Happy Chinese New Year to all in this year of the Sheep (or Ram, or Goat)
By now, you have followed religiously many traditions your parents have engrained into your mind in fears of awakening the evil spirits that will haunt you for years to come.
Some of the more common traditions include:
- not washing your hair on New Years Day, because it would mean we would have washed away good luck for the New Year.
- cleaning your entire house before New Years Day and not on New Years Day for the fear that good fortune will be swept away.
Below are some of the other obscure traditions you might not have heard of.
The entire house should be cleaned before New Year’s Day. On New Year’s Eve, all brooms, brushes, dusters, dust pans and other cleaning equipment are put away. After New Year’s Day, the floors may be swept. Beginning at the door, the dust and rubbish are swept to the middle of the parlor, then placed in the corners and not taken or thrown out until the fifth day. At no time should the rubbish in the corners be trampled upon. In sweeping, there is a superstition that if you sweep the dirt out over the threshold, you will sweep one of the family away. Also, to sweep the dust and dirt out of your house by the front entrance is to sweep away the good fortune of the family; it must always be swept inwards and then carried out, then no harm will follow. All dirt and rubbish must be taken out the back door.
IN WITH THE NEW, OUT WITH THE OLD
Shooting off firecrackers on New Year’s Eve is the Chinese way of sending out the old year and welcoming in the New Year. Also, on the stroke of midnight on New Year’s Eve, every door in the house, and even windows, have to be open to allow the old year to go out.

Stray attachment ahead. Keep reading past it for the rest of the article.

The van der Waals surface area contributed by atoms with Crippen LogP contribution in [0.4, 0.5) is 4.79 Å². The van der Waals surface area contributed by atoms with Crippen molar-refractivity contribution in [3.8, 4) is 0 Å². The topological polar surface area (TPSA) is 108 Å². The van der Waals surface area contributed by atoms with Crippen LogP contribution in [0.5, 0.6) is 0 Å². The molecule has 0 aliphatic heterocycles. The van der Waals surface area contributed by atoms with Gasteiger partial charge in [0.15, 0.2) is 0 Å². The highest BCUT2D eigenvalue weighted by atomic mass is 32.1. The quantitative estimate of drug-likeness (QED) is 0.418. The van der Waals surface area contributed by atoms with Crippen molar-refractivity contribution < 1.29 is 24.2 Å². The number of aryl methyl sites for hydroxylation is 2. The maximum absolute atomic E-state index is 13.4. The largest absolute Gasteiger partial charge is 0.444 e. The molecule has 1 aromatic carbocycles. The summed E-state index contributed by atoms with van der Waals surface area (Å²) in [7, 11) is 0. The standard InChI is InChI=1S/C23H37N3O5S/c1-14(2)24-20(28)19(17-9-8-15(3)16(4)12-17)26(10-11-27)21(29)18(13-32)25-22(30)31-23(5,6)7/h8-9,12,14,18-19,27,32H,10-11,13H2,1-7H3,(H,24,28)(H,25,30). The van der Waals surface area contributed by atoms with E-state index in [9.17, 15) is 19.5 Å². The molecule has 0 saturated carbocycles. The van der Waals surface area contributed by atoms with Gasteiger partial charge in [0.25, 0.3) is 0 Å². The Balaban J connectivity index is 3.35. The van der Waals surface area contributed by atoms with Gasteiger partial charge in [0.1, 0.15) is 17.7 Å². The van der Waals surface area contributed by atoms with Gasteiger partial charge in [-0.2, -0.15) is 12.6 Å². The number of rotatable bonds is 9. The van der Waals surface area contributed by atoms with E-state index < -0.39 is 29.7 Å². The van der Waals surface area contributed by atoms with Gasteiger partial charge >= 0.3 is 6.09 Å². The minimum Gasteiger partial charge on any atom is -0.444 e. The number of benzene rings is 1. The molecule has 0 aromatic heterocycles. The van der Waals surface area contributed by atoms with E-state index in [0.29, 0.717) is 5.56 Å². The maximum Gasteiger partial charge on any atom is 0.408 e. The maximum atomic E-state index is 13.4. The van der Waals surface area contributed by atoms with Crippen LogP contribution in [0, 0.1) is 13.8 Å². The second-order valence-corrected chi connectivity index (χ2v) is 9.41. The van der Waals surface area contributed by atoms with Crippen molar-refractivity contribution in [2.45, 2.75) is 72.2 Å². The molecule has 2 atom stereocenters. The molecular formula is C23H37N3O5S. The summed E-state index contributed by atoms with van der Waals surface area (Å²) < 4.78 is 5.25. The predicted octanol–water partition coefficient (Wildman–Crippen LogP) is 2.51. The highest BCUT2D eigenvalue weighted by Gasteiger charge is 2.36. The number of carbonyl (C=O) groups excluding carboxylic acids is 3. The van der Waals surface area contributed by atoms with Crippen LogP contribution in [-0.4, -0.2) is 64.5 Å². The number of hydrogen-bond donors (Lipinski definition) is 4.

All debts had to paid by this time. Nothing should be lent on this day, as anyone who does so will be lending all the year.
Everyone should refrain from using foul language and bad or unlucky words. Negative terms and the word “four”, which sounds like the word for death, are not to be uttered. Death and dying are never mentioned and ghost stories are totally taboo. References to the past year are also avoided as everything should be turned toward the New Year and a new beginning.
THERE’S NO CRYING ON NEW YEARS DAY
If you cry on New Year’s day, you will cry all through the year. Therefore, children are tolerated and are not spanked, even though they are mischievous.
RED IS THE COLOUR
Red clothing is preferred during this festive occasion. Red is considered a bright, happy color, sure to bring the wearer a sunny and bright future. It is believed that appearance and attitude during New Year’s sets the tone for the rest of the year. Children and unmarried friends, as well as close relatives are given lai see, little red envelopes with crisp dollar bills inserted, for good fortune.
ON THE STRANGER SIDE OF THINGS. For those most superstitious:
Before leaving the house to call on others, the Almanac should be consulted to find the best time to leave the home and the direction which is most auspicious to head out.
The first person one meets and the first words heard are significant as to what the fortunes would be for the entire year. It is a lucky sign to see or hear songbirds or red-colored birds or swallows.
It is considered unlucky to greet anyone in their bedroom so that is why everyone, even the sick, should get dressed and sit in the living room.
Do not use knives or scissors on New Year’s Day as these sharp objects may cut off fortune.
Be sure to stock up on reading materials before Chinese New Year, as Hong Kong’s bookshops will be padlocked tight. In Cantonese, book is a homonym for ‘lose’.
Make sure you avoid rough seas in the new year by not buying shoes over the holiday period. In Cantonese, shoes are a homonym for ‘rough’.
BELIEVE IT OR NOT
Whether you follow these traditions or not, I believe it’s important for families keep up the customs as they provide an important connection to the past while preserving their culture for future generations.
HAPPY CHINESE NEW YEAR TO ALL – whether you believe or not.